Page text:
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How Our Food Made Us Smarter

July 30, 2013

mortoniodizedsaltAccording to an analysis of more than two million army enlistment records by the National Bureau of Economic Research, the introduction of iodine into the US salt supply did more than just reduce the prevalence of goiter. It also made us smarter.

In 1924 the US government mandated the iodization of salt. At that time, scientists understood that iodine deficiency was a leading cause of goiter, the potentially deadly enlargement of the thyroid gland. By working through Army records of enlistees from across the United States between 1921 and 1924, researchers found that men from low-iodine areas had an average IQ that was 15 points lower than men from high-iodine areas. The results were confirmed by a study conducted by the World Health Organization that found that “For iodine-deficient communities, between 10 and 15 IQ points may be lost when compared to similar but non-iodine-deficient populations.”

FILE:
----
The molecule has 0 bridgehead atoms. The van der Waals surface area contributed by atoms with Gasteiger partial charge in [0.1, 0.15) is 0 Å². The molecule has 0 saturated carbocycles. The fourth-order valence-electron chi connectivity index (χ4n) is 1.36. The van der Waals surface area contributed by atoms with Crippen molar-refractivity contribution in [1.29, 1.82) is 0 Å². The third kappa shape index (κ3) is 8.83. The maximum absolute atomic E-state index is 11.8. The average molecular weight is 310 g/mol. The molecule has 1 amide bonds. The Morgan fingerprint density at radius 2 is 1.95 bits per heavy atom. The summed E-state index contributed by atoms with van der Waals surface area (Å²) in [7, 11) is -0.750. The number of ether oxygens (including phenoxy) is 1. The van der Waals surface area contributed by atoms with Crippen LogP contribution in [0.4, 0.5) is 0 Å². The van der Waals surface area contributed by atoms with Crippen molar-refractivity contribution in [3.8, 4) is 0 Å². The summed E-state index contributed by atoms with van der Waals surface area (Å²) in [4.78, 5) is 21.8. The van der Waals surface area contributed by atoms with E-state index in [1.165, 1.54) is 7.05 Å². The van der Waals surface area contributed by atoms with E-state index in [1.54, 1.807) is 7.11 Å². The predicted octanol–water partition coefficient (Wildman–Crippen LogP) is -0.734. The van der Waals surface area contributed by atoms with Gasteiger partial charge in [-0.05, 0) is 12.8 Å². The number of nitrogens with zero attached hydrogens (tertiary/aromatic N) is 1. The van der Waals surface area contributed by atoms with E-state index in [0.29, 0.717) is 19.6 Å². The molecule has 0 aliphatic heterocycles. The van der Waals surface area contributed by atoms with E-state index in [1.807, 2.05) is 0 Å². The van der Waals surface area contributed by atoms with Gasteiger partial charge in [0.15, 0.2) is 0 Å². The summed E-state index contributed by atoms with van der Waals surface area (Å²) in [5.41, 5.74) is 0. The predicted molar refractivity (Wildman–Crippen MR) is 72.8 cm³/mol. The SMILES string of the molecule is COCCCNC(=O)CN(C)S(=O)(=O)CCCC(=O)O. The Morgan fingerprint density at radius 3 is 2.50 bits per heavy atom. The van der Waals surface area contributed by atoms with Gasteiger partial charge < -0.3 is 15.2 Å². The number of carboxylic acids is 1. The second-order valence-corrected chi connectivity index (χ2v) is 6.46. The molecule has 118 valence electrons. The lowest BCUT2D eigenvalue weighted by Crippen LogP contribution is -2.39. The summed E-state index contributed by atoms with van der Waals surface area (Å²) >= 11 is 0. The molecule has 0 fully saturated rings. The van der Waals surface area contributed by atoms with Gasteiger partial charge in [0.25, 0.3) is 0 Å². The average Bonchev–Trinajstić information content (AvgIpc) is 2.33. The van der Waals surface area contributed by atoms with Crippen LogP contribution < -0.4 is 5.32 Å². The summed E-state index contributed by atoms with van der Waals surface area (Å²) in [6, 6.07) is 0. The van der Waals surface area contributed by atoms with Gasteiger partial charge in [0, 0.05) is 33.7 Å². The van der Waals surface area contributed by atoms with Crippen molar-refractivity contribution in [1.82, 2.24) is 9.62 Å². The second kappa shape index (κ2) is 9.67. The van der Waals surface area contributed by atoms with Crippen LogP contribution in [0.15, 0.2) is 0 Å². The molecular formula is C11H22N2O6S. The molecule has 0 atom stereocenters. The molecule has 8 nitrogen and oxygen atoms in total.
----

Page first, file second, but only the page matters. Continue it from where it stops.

The National Bureau of Economic Research’s report may provide an explanation of the Flynn Effect, a generalized and steady increase in the IQ rate in the United States that has taken place since the 1930s. It is now understood that in addition to causing goiter, iodine deficiency also undermines mental and physical development in infants.

While the iodine deficiency has been reduced for most Americans as a result of iodized salt, elsewhere in the world it remains a major public health problem. While the World Health Organization has made a major push to expand the availability of iodized salt around the world, an estimated 30 percent of the world’s population still lacks access.


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